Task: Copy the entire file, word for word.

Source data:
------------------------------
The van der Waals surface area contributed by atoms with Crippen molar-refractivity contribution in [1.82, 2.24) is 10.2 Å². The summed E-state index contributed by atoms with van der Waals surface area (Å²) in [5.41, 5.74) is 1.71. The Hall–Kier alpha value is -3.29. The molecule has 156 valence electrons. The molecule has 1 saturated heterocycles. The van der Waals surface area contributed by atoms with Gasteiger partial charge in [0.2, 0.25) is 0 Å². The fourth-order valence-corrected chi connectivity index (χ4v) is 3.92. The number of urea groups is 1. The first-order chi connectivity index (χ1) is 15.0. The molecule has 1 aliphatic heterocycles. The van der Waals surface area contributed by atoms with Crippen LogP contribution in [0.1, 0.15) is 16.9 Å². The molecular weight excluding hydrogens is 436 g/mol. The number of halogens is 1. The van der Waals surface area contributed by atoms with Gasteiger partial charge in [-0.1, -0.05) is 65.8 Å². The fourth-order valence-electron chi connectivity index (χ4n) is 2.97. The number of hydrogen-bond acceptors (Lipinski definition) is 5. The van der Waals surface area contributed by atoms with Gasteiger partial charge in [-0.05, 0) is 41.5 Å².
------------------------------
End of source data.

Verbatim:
The van der Waals surface area contributed by atoms with Crippen molar-refractivity contribution in [1.82, 2.24) is 10.2 Å². The summed E-state index contributed by atoms with van der Waals surface area (Å²) in [5.41, 5.74) is 1.71. The Hall–Kier alpha value is -3.29. The molecule has 156 valence electrons. The molecule has 1 saturated heterocycles. The van der Waals surface area contributed by atoms with Gasteiger partial charge in [0.2, 0.25) is 0 Å². The fourth-order valence-corrected chi connectivity index (χ4v) is 3.92. The number of urea groups is 1. The first-order chi connectivity index (χ1) is 15.0. The molecule has 1 aliphatic heterocycles. The van der Waals surface area contributed by atoms with Crippen LogP contribution in [0.1, 0.15) is 16.9 Å². The molecular weight excluding hydrogens is 436 g/mol. The number of halogens is 1. The van der Waals surface area contributed by atoms with Gasteiger partial charge in [-0.1, -0.05) is 65.8 Å². The fourth-order valence-electron chi connectivity index (χ4n) is 2.97. The number of hydrogen-bond acceptors (Lipinski definition) is 5. The van der Waals surface area contributed by atoms with Gasteiger partial charge in [-0.05, 0) is 41.5 Å².